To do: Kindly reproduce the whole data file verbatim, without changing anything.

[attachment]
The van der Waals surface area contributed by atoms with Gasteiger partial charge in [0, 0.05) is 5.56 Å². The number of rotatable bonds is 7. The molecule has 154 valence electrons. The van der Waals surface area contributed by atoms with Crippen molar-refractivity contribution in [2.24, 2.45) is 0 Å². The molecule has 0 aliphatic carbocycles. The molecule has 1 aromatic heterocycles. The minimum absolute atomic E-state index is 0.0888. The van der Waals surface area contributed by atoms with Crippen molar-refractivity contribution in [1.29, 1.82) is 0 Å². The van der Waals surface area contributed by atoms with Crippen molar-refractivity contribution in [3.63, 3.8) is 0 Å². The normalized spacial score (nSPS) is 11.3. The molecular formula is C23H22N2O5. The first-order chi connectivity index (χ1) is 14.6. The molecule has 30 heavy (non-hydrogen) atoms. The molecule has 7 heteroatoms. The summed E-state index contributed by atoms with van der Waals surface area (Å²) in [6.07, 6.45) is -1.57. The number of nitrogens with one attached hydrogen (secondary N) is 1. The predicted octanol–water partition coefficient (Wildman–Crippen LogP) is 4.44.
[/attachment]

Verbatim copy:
The van der Waals surface area contributed by atoms with Gasteiger partial charge in [0, 0.05) is 5.56 Å². The number of rotatable bonds is 7. The molecule has 154 valence electrons. The van der Waals surface area contributed by atoms with Crippen molar-refractivity contribution in [2.24, 2.45) is 0 Å². The molecule has 0 aliphatic carbocycles. The molecule has 1 aromatic heterocycles. The minimum absolute atomic E-state index is 0.0888. The van der Waals surface area contributed by atoms with Crippen molar-refractivity contribution in [1.29, 1.82) is 0 Å². The van der Waals surface area contributed by atoms with Crippen molar-refractivity contribution in [3.63, 3.8) is 0 Å². The normalized spacial score (nSPS) is 11.3. The molecular formula is C23H22N2O5. The first-order chi connectivity index (χ1) is 14.6. The molecule has 30 heavy (non-hydrogen) atoms. The molecule has 7 heteroatoms. The summed E-state index contributed by atoms with van der Waals surface area (Å²) in [6.07, 6.45) is -1.57. The number of nitrogens with one attached hydrogen (secondary N) is 1. The predicted octanol–water partition coefficient (Wildman–Crippen LogP) is 4.44.